Promoting a Free Press to Ensure Sustainable Development in Liberia

by K. Abdullai Kamara


© UNESCO

 

When journalists across Liberia gather in the northern Lofa County in May 2016 in observance of World Press Freedom Day, it will be more than advocacy for an environment in which journalists can freely practice their craft. It will also have historic and development dimensions, given the practice of the Press Union of Liberia to take observances to other parts of the country. Among the reasons for this action include the need for communities in other parts of the country to understand the significance of a free press, as well as the rationale of working with media in support of community development and democracy.

It will also be an opportunity to share with people in that part of the country the reality that a free media is in fact a stage for the fulfilment of dreams of democracy and sustainable development.

Lofa County, which plays host to the 2016 World Press Freedom Day in Liberia, symbolizes variety and diversity in Liberia. Lofa also serves as home for six distinct tribal (or ethnic) groups in Liberia. Irrespective of the differences, there is a time-honoured family-based heritage that pits one group as ‘uncle’ to another, one group as an in-law, and yet another group as host to all.

This diversity and the temerity to coexist peacefully, irrespective of the war-time disruption, is the simplest explanation that differences do not necessarily mean enmity. This further explains the wider context of free expression and diversity of opinion, which lie at the heart of journalism.

But beyond the location of this year’s celebration of a right to free expression is the long and arduous story of the media in Liberia. There have been shifts in the free press ratings of Liberia, from poor, to good, to not so good, and as the case may be. From a freedom of expression point of view, the scene has been challenging, given the opportunities and circumstances involved in the country.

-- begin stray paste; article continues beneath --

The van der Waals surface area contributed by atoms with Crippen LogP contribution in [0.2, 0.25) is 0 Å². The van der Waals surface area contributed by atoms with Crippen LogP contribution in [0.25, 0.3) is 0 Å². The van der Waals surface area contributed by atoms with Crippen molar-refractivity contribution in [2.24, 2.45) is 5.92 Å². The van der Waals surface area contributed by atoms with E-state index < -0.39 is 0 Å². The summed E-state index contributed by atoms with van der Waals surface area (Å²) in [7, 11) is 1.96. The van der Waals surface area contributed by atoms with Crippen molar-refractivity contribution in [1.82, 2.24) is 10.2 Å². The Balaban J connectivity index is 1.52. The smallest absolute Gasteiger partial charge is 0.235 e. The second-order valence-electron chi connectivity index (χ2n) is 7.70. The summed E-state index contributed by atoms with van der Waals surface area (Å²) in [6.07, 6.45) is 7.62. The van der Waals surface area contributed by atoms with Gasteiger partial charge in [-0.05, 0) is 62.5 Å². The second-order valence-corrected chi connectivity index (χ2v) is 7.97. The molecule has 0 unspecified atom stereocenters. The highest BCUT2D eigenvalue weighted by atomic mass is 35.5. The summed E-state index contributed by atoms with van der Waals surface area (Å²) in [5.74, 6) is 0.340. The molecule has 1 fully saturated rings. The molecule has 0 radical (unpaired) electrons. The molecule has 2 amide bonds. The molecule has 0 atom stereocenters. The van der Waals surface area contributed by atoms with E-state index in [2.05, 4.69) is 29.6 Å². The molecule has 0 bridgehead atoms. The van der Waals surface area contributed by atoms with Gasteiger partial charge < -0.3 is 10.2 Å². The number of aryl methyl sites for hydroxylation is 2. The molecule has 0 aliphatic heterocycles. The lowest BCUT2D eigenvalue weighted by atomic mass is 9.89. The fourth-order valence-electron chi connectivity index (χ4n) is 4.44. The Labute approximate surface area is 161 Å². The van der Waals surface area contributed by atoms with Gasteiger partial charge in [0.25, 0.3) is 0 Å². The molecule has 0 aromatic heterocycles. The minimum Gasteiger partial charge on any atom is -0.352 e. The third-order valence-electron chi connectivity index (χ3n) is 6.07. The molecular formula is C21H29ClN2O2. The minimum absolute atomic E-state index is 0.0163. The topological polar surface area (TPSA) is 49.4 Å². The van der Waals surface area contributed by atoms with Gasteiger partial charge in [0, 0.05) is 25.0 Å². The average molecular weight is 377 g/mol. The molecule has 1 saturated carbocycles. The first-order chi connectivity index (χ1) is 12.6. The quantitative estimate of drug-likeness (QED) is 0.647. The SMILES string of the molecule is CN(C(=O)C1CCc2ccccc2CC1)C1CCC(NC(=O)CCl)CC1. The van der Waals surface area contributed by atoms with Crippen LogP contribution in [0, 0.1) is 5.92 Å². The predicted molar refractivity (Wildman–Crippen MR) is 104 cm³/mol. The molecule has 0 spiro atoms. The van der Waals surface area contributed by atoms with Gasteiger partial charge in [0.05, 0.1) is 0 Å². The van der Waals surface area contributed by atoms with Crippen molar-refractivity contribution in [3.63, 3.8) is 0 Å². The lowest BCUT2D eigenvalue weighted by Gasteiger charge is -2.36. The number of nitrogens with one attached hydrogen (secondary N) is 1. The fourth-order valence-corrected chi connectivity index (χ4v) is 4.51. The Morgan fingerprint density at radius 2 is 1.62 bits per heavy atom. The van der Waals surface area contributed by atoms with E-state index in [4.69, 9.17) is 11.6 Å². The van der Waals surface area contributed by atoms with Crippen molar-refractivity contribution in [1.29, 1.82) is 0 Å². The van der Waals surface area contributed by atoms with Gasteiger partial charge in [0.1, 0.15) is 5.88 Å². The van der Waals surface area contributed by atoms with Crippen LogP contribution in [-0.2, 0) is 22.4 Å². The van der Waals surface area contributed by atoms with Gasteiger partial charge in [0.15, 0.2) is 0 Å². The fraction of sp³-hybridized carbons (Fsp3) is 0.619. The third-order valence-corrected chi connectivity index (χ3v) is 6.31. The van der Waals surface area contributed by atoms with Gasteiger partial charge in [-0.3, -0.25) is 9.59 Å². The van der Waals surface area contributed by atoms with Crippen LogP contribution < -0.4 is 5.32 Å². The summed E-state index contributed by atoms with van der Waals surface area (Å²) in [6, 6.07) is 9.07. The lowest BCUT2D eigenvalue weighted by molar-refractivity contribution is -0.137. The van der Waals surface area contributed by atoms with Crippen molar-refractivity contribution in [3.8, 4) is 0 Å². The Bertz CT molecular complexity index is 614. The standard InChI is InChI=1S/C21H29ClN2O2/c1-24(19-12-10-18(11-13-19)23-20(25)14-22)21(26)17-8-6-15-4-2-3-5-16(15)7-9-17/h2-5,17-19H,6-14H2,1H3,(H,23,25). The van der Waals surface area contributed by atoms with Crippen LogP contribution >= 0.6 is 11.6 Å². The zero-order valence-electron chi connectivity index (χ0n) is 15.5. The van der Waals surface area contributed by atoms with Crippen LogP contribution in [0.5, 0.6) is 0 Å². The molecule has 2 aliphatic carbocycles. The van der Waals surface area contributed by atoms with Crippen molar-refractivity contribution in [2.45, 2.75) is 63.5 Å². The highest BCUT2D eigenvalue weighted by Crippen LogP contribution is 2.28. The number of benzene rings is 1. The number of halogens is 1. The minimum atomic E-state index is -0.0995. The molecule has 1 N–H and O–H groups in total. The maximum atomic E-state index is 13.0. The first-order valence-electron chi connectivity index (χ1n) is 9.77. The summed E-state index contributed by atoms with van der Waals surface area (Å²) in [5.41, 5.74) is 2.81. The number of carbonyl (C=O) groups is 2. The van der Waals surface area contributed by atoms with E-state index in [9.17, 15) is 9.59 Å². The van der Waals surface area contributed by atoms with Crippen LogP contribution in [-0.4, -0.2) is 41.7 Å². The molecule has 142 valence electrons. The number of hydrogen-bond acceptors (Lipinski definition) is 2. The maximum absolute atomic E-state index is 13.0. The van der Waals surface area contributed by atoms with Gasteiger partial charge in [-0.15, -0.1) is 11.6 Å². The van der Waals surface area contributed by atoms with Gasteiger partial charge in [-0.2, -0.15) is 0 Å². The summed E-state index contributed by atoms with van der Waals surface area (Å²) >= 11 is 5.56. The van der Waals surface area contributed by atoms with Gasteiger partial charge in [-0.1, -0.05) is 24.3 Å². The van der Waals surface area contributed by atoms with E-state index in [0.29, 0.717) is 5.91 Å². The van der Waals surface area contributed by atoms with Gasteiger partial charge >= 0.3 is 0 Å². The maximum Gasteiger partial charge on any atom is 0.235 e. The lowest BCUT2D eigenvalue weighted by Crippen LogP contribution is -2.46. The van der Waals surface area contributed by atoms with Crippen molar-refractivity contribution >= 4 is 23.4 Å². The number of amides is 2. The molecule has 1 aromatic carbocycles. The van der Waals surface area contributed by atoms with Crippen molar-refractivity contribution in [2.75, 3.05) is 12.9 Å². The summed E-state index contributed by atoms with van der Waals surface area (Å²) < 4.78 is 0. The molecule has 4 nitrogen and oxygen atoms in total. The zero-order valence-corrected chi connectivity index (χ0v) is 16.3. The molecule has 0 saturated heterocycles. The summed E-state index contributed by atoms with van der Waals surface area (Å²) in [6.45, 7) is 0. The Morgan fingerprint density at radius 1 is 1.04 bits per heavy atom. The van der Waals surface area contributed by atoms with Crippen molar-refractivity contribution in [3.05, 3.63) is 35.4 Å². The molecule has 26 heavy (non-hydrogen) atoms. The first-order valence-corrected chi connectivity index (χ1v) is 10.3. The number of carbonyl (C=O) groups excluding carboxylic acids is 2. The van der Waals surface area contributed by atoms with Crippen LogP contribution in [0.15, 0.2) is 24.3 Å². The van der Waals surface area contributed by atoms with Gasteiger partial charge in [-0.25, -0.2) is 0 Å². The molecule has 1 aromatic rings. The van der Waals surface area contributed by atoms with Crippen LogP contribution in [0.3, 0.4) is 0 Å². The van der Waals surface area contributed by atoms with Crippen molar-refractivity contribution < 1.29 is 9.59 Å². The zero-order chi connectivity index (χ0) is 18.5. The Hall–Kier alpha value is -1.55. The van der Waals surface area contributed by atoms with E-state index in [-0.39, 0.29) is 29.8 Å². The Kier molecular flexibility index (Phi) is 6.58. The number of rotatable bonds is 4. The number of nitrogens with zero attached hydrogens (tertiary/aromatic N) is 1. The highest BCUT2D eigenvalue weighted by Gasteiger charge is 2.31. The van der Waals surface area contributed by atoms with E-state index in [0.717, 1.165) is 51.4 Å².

One can so easily argue that since there are now more media houses in Liberia, there must accordingly be a corresponding increase in freedom. Yet a more diverse media landscape does not directly translate to a free press environment. Legal restrictions of press freedom have in the past limited opportunities for civil society, the political opposition and media to follow up on politically controversial issues.

This situation in turn limited thoughts and speech to only mundane issues. In effect, questions of accountability, corruption and the absence of development were not considered in certain conversations. This led to a society without diversity, without the opportunity to think out alternatives, obviously limiting development.

Today must be different. The new Liberia which emerged from the wreck of conflict and war laid bare opportunities to reconcile Liberia and create a democratic beginning. This gave rise to a civil society led action to reform the legal and operational environment of the media. Thirteen years later, we have succeeded in getting the legislature to pass a Freedom of Information Law and to get the President to sign onto the Declaration of the Table Mountain, which effectively says the government is committed to repealing speech offenses in Liberia. But challenges remain in translating this commitment into a reality.

So, on our pilgrimage to Lofa, we hope to have a fair share of the conversation, dispersed through community radio stations from Radio Life in Zorzor to Radio Kintoma in Voinjama, on to Hailengee in Kolahun, as well as Tamba Taikor in Foya and Radio Vahun. Colleagues from Monrovia, Gbarnga, Ganta and all other locations will also gain useful insights and reports about the ongoing construction of the Gbarnga-Mendikorma Highway, which is poised to cross Lofa County into Sierra Leone, as well as the three country border sites at Foya. Recalling Lofa’s failing status as the breadbasket of Liberia, no serious journalist will be ignoring opportunities to report the challenges of agricultural productivity.

Many more reports will surely be presented on development in Liberia, given that the new 2030 Agenda for Sustainable Development will be reflected in our celebration. Goal 16 of this Agenda, which promotes access to justice and information, will be reached in Liberia when reporters have unhindered access to the issues that affect development in Lofa and Liberia as a whole.

- K. Abdullai Kamara, President Press Union of Liberia